Pest Repellent: Pines are full of terpenes, compounds that can ward off pests like mosquitos, ticks, and fleas. Rub some needles directly on your skin to keep them away or add a few drops of essential oil to a diffuser.
What to do with pine needles in the home?
All-Natural Cleaner: Needles can be used as all-natural cleaning agents. Their scent alone is often enough to disinfect and deodorize surfaces. Add them to a bucket of water and use as a mopping solution, or put them in a spray bottle for easy application.
Air Freshener: Place a few needles in a potpourri dish and enjoy the natural scent of pines. You can also put them in a sachet and keep it near your bed to help you sleep.
Insect Repellent: The terpenes in pine needles are unpleasant to many insects, so they make an excellent all-natural insect repellent. Add a few drops of essential oil to your diffuser, or rub the needles on your skin directly.
Potpourri: Tuck some pine needles in decorative jars and they’ll add a fresh scent to any room.
Aromatherapy: Essential oils from pine needles can be used in aromatherapy to help with a variety of issues. Inhale the scent directly, or add a few drops to your bathtub for a relaxing soak.
Sachets: Keep some fresh needles in small cloth bags and place them wherever you need a boost of freshness – inside your car, closets, dresser drawers, etc.
Vapor Rubs: For an all-natural vapor rub that won’t irritate your skin or clog your pores, simply mix powdered pine with oil (almond works well) until you have a thick paste. Rub it on your chest and back to help clear congestion and breathe easier.
Food Coloring: If you’re looking for an all-natural way to color Easter eggs, try using boiled pine needles instead of artificial dyes. The results will be a beautiful light green hue.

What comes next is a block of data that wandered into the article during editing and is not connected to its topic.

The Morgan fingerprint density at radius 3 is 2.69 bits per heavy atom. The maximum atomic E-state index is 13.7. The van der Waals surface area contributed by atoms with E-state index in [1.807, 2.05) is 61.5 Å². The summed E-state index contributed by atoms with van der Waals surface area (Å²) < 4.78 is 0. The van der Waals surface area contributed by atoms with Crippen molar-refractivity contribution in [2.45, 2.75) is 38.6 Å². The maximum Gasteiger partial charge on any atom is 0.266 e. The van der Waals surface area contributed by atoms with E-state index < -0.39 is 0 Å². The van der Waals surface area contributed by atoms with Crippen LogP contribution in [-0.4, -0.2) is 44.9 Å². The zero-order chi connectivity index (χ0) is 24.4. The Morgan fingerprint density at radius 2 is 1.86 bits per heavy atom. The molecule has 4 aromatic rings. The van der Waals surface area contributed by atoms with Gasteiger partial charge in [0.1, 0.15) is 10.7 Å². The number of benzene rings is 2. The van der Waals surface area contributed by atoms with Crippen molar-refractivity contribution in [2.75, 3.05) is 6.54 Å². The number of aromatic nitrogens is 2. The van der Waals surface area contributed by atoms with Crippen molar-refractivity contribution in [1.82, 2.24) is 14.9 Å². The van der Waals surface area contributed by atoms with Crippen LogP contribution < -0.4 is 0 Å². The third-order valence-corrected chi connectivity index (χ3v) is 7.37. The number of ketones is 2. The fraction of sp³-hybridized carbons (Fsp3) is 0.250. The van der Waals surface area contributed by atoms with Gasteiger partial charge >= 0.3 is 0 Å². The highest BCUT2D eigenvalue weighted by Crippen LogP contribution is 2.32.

Tea: Cut open some pine branches and pour boiling water over them for a delicious pine needle tea.
Natural cleaner: Pine needles can also be used as a natural pine needle cleaner. If you’re looking for a non-toxic way to get your kitchen counters and appliances clean, look no further. All you need is a bucket of warm water, some dish soap, and about a cup of fresh pine needles. Mix everything together and start scrubbing.
The needles will help break down the dirt and grime while the soap does its job getting rid of any lingering bacteria or smells. Rinse well when you’re done and enjoy your sparkling clean surfaces.
Pine needle as medicine: And finally, some people might be wondering what medicinal purposes pine needles could serve. Well, it turns out that they can be used to treat a number of different ailments, including fungal infections and acne.
When applied topically in what is known as a “poultice” (a cloth soaked with pine needle tea), they can help relieve the pain associated with bruises. If you’re struggling to get rid of an itchy or painful rash, this treatment could do fantastic things for your skin.
How do you make pine needle tea?
To make a medicinal tincture, steep crushed needles in alcohol for up to six weeks.
To brew pine needle tea, use fresh or dried needles and either hot or cold water depending on what effect you’re hoping to achieve. For example: